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Database Programming with

PL/SQL
Review of SQL Joins

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Review of SQL Joins

Objectives
In this lesson, you will review how to construct and
execute SELECT statements:
To access data from more than one table using an
equality operator
To access data from more than one table using nonequality comparison operators
To access data from more than one table using LEFT
and RIGHT outer joins
To access data from more than one table creating a
cartesian product using a cross join
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Copyright 2013, Oracle and/or its affiliates. All rights


reserved.

Review of SQL Joins

Purpose
Taking time to review previously learned material helps
you to reinforce basic concepts and prepares you for more
complicated constructs.

Copyright 2013, Oracle and/or its affiliates. All rights


reserved.

Review of SQL Joins

Associating Tables
Up to now, your experience using SQL has been limited to
querying and returning information from one database
table at a time.
This would not be a problem if all data in the database
were stored in only one table. But you know from data
modeling that separating data into individual tables and
being able to associate the tables with one another is the
heart of relational database design.

Copyright 2013, Oracle and/or its affiliates. All rights


reserved.

Review of SQL Joins

Associating Tables (cont.)


Fortunately, SQL provides join conditions that enable
information to be queried from separate tables and
combined in one report.

Copyright 2013, Oracle and/or its affiliates. All rights


reserved.

Review of SQL Joins

Natural Join
A natural join combines rows that have equal values for
the specified columns. This is sometimes called a "simple"
join. The basic syntax is:
SELECT table1.column, table2.column ...
FROM table1, table2
WHERE table1.column1 = table2.column2;

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reserved.

Review of SQL Joins

Natural Join (cont.)


The example shown joins two tables, wf_world_regions
and wf_countries, to display the region name alongside
the country name.
SELECT region_name, country_name, airports
FROM wf_world_regions NATURAL
JOIN wf_countries
ORDER BY country_name;

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reserved.

Review of SQL Joins

Nonequijoin
Nonequijoin combines tables that have no exact matching
columns. This join is often used when a column value in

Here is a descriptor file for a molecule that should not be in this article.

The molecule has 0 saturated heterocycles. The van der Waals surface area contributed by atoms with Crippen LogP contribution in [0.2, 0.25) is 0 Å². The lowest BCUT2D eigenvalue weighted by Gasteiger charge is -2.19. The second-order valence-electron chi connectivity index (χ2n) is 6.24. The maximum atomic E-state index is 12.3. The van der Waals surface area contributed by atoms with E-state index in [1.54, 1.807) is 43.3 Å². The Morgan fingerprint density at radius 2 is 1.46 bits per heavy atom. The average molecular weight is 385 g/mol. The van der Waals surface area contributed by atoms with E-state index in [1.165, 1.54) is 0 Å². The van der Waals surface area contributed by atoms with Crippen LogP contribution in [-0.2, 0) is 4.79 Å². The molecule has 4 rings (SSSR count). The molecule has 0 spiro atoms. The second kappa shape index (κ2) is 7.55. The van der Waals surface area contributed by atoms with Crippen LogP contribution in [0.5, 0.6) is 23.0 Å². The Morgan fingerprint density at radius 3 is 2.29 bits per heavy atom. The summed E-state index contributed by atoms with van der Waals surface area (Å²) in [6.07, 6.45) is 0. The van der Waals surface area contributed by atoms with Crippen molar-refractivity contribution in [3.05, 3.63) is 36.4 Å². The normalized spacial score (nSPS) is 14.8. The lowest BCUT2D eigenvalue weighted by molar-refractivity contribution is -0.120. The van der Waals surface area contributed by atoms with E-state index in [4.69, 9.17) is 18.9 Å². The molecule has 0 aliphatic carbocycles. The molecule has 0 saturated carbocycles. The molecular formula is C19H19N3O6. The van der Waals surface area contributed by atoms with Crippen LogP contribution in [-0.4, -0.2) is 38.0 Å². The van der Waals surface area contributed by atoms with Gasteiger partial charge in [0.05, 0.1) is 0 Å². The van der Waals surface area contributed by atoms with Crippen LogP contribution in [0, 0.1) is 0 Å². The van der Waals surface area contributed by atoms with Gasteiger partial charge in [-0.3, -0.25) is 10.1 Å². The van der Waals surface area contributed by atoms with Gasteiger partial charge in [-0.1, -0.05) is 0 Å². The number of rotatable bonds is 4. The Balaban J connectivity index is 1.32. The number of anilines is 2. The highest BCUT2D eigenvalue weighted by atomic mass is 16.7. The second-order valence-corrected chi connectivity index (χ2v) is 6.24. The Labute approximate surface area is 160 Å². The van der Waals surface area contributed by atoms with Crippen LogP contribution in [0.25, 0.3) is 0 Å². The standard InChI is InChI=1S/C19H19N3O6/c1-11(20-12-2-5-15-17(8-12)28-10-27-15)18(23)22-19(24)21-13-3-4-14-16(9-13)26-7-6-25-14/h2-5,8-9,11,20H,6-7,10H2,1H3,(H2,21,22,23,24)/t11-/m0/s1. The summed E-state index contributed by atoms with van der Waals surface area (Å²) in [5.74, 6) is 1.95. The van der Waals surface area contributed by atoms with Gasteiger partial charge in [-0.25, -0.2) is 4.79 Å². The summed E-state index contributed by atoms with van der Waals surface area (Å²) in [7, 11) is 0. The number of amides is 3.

table A falls between a range of values specified by two
columns in table B. Examine the following tables:
SELECT employee_id,
last_name,salary
FROM employees;

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SELECT *
FROM job_grades;

Review of SQL Joins

Nonequijoin (cont.)
In this example, the grade for each student is matched up
with the equivalent grade code.
SELECT e.employee_id, e.last_name, j.grade_level
FROM employees e JOIN job_grades j
ON e.salary BETWEEN j.lowest_sal AND j.highest_sal;

Copyright 2013, Oracle and/or its affiliates. All rights


reserved.

Review of SQL Joins

INNER AND OUTER JOINS


In ANSI-99 SQL, a join of two or more tables that return
only matched rows is called an inner join.
When a join returns the unmatched rows as well as
matched rows, it is called an outer join.
Outer join syntax uses the terms left, full, and right.
These names are associated with the order of the table
names in the FROM clause of the SELECT statement.

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Copyright 2013, Oracle and/or its affiliates. All rights


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Review of SQL Joins

LEFT AND RIGHT OUTER JOINS


In the example shown of a
left outer join, note that the
table name listed to the left
of the words left outer join"
is referred to as the "left
table.
This query will return all
matched rows as well as all
employee last names even
if they arent assigned to a
department.
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Review of SQL Joins

LEFT AND RIGHT OUTER JOINS (cont.)


This right outer join would
return all department IDs
and department names
even if no employees were
assigned to them.

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Review of SQL Joins

CROSS JOIN
An Oracle Proprietary Cartesian Product joins every row
in one table to every row in the other table.
The ANSI/ISO SQL: 1999 SQL equivalent of the Cartesian
product is the cross join.
The results returned from both types of joins are the
same. The results set represents all possible
combinations of columns from both tables. This could
potentially be very large!
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Review of SQL Joins

Cross Join Example


SELECT name, event_date, loc_type, rental_fee
FROM d_events CROSS JOIN d_venues;

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Review of SQL Joins

Terminology
Key terms used in this lesson included:
Natural Join
ON Clause
LEFT Outer Join
RIGHT Outer Join
Cross Join

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Copyright 2013, Oracle and/or its affiliates. All rights


reserved.

Review of SQL Joins

Summary
In this lesson, you should have learned how to:
To access data from more than one table using an
equality operator
To access data from more than one table using nonequality comparison operators
To access data from more than one table using LEFT
and RIGHT outer joins
To access data from more than one table creating a
cartesian product using a cross join

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Copyright 2013, Oracle and/or its affiliates. All rights


reserved.